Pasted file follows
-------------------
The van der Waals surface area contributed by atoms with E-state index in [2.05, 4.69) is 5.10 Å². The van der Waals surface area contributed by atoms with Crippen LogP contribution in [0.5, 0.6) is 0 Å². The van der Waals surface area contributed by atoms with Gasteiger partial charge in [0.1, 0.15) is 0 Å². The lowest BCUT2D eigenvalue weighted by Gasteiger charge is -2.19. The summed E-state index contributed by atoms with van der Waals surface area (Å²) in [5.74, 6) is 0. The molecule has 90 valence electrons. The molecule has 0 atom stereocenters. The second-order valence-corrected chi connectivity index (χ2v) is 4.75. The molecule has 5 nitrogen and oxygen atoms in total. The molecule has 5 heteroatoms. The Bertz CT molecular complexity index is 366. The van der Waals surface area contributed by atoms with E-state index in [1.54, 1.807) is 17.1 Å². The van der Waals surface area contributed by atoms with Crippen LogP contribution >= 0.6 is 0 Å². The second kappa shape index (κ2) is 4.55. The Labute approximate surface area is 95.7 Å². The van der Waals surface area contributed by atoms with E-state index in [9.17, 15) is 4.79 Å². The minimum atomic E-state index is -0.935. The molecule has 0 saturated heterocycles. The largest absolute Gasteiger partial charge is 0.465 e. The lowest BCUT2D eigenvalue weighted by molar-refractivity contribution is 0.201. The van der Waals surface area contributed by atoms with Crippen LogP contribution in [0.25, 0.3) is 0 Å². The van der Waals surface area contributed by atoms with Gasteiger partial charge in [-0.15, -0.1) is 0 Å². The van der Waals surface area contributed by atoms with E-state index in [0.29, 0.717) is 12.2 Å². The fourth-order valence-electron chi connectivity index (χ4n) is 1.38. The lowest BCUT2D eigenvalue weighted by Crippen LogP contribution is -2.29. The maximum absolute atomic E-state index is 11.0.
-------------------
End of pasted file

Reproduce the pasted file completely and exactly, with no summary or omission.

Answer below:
The van der Waals surface area contributed by atoms with E-state index in [2.05, 4.69) is 5.10 Å². The van der Waals surface area contributed by atoms with Crippen LogP contribution in [0.5, 0.6) is 0 Å². The van der Waals surface area contributed by atoms with Gasteiger partial charge in [0.1, 0.15) is 0 Å². The lowest BCUT2D eigenvalue weighted by Gasteiger charge is -2.19. The summed E-state index contributed by atoms with van der Waals surface area (Å²) in [5.74, 6) is 0. The molecule has 90 valence electrons. The molecule has 0 atom stereocenters. The second-order valence-corrected chi connectivity index (χ2v) is 4.75. The molecule has 5 nitrogen and oxygen atoms in total. The molecule has 5 heteroatoms. The Bertz CT molecular complexity index is 366. The van der Waals surface area contributed by atoms with E-state index in [1.54, 1.807) is 17.1 Å². The van der Waals surface area contributed by atoms with Crippen LogP contribution >= 0.6 is 0 Å². The second kappa shape index (κ2) is 4.55. The Labute approximate surface area is 95.7 Å². The van der Waals surface area contributed by atoms with E-state index in [9.17, 15) is 4.79 Å². The minimum atomic E-state index is -0.935. The molecule has 0 saturated heterocycles. The largest absolute Gasteiger partial charge is 0.465 e. The lowest BCUT2D eigenvalue weighted by molar-refractivity contribution is 0.201. The van der Waals surface area contributed by atoms with Crippen LogP contribution in [0.25, 0.3) is 0 Å². The van der Waals surface area contributed by atoms with Gasteiger partial charge in [-0.15, -0.1) is 0 Å². The van der Waals surface area contributed by atoms with E-state index in [0.29, 0.717) is 12.2 Å². The fourth-order valence-electron chi connectivity index (χ4n) is 1.38. The lowest BCUT2D eigenvalue weighted by Crippen LogP contribution is -2.29. The maximum absolute atomic E-state index is 11.0.